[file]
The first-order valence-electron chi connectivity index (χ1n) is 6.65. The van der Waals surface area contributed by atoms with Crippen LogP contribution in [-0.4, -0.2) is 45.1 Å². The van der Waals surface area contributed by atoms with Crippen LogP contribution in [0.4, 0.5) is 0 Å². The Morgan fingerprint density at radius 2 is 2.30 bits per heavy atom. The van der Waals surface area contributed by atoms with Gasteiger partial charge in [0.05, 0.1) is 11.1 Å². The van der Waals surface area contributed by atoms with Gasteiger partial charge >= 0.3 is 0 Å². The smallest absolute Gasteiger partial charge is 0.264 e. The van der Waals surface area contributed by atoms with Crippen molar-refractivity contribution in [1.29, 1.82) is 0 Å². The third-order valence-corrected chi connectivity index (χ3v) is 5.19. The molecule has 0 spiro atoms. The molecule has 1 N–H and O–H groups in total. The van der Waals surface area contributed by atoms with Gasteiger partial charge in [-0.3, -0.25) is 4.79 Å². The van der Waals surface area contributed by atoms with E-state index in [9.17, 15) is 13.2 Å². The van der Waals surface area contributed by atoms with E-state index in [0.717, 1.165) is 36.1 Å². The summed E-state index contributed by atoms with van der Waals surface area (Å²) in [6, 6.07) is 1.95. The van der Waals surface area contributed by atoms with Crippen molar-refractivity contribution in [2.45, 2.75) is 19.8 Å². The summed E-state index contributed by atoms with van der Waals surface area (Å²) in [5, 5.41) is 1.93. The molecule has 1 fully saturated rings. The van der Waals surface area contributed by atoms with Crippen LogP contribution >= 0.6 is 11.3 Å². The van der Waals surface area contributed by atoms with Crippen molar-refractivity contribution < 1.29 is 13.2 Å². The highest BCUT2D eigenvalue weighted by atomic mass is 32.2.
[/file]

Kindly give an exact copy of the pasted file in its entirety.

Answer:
The first-order valence-electron chi connectivity index (χ1n) is 6.65. The van der Waals surface area contributed by atoms with Crippen LogP contribution in [-0.4, -0.2) is 45.1 Å². The van der Waals surface area contributed by atoms with Crippen LogP contribution in [0.4, 0.5) is 0 Å². The Morgan fingerprint density at radius 2 is 2.30 bits per heavy atom. The van der Waals surface area contributed by atoms with Gasteiger partial charge in [0.05, 0.1) is 11.1 Å². The van der Waals surface area contributed by atoms with Gasteiger partial charge >= 0.3 is 0 Å². The smallest absolute Gasteiger partial charge is 0.264 e. The van der Waals surface area contributed by atoms with Crippen molar-refractivity contribution in [1.29, 1.82) is 0 Å². The third-order valence-corrected chi connectivity index (χ3v) is 5.19. The molecule has 0 spiro atoms. The molecule has 1 N–H and O–H groups in total. The van der Waals surface area contributed by atoms with Gasteiger partial charge in [-0.3, -0.25) is 4.79 Å². The van der Waals surface area contributed by atoms with E-state index in [9.17, 15) is 13.2 Å². The van der Waals surface area contributed by atoms with E-state index in [0.717, 1.165) is 36.1 Å². The summed E-state index contributed by atoms with van der Waals surface area (Å²) in [6, 6.07) is 1.95. The van der Waals surface area contributed by atoms with Crippen molar-refractivity contribution in [2.45, 2.75) is 19.8 Å². The summed E-state index contributed by atoms with van der Waals surface area (Å²) in [5, 5.41) is 1.93. The molecule has 1 fully saturated rings. The van der Waals surface area contributed by atoms with Crippen LogP contribution >= 0.6 is 11.3 Å². The van der Waals surface area contributed by atoms with Crippen molar-refractivity contribution < 1.29 is 13.2 Å². The highest BCUT2D eigenvalue weighted by atomic mass is 32.2.